How to Write a Resume Summary

how to write a resume summary

Once you understand what skills to put on a resume and how to list certifications on your resume, the next aspect to understand is a resume summary. Some people may choose to write a resume summary and a skills section–but these are essentially the same thing. 

A resume summary should be a short summary of your career and the relevant skills you possess. You can also include this in your cover letter, but as many companies don’t bother reading a cover letter, it’s probably best to keep it right at the top of your resume. For those of us blessed with resume-writing skills, this is a snap–but those without eloquent prose may have to do some research on choosing the right resume writing service.

Below, we’ll discuss how to write a resume summary, whether it’s necessary, and how to use keywords to help your resume rise to the top of the stack. 

How Is a Summary Different Than a Skills Section?

Where a skills section may have a list of bullet points that includes relevant experience, a resume summary has the same information in written paragraph form. If you have a skills section you’re proud of, there’s no need to change it, but for those in certain job fields, a summary might be better.

Which Is Best?

It depends on personal preference and what job you’re pursuing—either a summary or skills section can work. For those working in fields where we have to sell ourselves as a person rather than with our software skills, a resume summary can be a great way to do that. Mentioning how your customer service skills are tied in with your optimistic attitude and eight years of experience in a short paragraph makes you a force to be reckoned with.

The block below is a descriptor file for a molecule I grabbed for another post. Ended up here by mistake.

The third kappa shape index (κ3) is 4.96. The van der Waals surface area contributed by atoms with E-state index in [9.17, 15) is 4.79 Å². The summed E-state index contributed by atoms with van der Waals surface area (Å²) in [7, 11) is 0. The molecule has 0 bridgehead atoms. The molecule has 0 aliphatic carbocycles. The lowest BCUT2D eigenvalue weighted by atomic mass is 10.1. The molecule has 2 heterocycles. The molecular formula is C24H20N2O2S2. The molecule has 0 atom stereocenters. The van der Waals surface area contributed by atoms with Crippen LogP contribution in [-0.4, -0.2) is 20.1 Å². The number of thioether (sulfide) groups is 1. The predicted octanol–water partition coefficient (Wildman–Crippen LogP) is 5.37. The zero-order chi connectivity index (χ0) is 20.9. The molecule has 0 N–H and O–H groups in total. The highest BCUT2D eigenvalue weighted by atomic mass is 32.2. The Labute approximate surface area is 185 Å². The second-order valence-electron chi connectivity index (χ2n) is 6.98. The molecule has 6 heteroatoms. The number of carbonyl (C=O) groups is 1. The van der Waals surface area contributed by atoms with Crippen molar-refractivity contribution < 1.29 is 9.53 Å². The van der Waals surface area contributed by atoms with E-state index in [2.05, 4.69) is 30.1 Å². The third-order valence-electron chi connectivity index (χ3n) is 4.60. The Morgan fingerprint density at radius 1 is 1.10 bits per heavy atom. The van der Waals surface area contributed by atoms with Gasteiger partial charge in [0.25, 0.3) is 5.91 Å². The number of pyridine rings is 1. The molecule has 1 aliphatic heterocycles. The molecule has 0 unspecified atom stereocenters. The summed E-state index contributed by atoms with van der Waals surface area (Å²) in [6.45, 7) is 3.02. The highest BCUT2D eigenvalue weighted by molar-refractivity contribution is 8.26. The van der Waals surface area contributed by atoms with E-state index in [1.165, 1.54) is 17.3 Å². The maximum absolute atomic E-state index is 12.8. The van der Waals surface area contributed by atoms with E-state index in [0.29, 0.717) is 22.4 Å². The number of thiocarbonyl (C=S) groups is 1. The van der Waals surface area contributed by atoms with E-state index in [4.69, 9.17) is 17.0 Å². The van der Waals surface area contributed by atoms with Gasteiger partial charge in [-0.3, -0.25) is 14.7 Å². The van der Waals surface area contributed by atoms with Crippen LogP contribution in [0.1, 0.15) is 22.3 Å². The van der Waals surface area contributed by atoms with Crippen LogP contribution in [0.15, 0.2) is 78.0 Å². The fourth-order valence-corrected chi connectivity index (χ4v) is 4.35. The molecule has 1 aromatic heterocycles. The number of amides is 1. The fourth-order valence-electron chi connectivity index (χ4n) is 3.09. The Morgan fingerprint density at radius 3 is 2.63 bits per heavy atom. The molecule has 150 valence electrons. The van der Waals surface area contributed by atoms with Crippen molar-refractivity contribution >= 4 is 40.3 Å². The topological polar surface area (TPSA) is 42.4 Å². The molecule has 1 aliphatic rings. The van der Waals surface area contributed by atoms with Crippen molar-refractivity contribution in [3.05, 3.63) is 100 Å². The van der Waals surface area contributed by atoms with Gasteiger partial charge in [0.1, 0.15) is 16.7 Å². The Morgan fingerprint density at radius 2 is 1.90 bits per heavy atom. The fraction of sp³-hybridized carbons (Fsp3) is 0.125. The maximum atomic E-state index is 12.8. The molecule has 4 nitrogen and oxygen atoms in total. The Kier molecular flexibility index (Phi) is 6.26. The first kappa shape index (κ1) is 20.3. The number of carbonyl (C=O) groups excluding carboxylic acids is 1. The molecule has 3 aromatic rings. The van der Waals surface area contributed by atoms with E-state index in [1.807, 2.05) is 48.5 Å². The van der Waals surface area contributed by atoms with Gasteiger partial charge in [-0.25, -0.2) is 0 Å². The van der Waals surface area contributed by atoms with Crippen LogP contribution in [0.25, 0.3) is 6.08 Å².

Resume summaries aren’t rocket science—just take those skill bullet points and connect them together into sentences. Aim for three or four sentences here.

For those applying for a role that requires them to promote their software skills, a skills section is a fantastic and easy-to-read way to convey these details and specific kinds of software.

Is a Summary Necessary?

Ask a recruiter at a high-volume corporation, and they’ll tell you a summary is not vital–a hiring manager will likely just read your job history for keywords and pull your resume out of the stack if it meets their requirements. After that, they’ll look at your skills section to find the relevant keywords.

However, if you ask a manager who is looking to hire a new lawyer for their law firm, they may read each and every resume summary they see. In this case, a resume summary might be your ticket to talking your way into a job interview. 

Remember Keywords

Scanning for keywords is how most hiring managers look for an applicant that fits their needs. These look like: 

  • “Phone experience”
  • “Microsoft Excel”
  • “Customer Service”

These are keywords that a hiring manager—and more importantly, a resume search engine—are going to be looking for. Having five years of experience in a customer service role means nothing if the words “customer” and “service” aren’t in your resume at least three to five times. 

Whether you choose to write a summary or a skills section, be sure to list important keywords and do the same in your job history section. This maximizes your chances of hitting the keyword jackpot in your next job search.

Author: Becky is a contributor for theJub. She’s a writing and talent acquisition specialist who loves to apply her skills through creative writing and editing.

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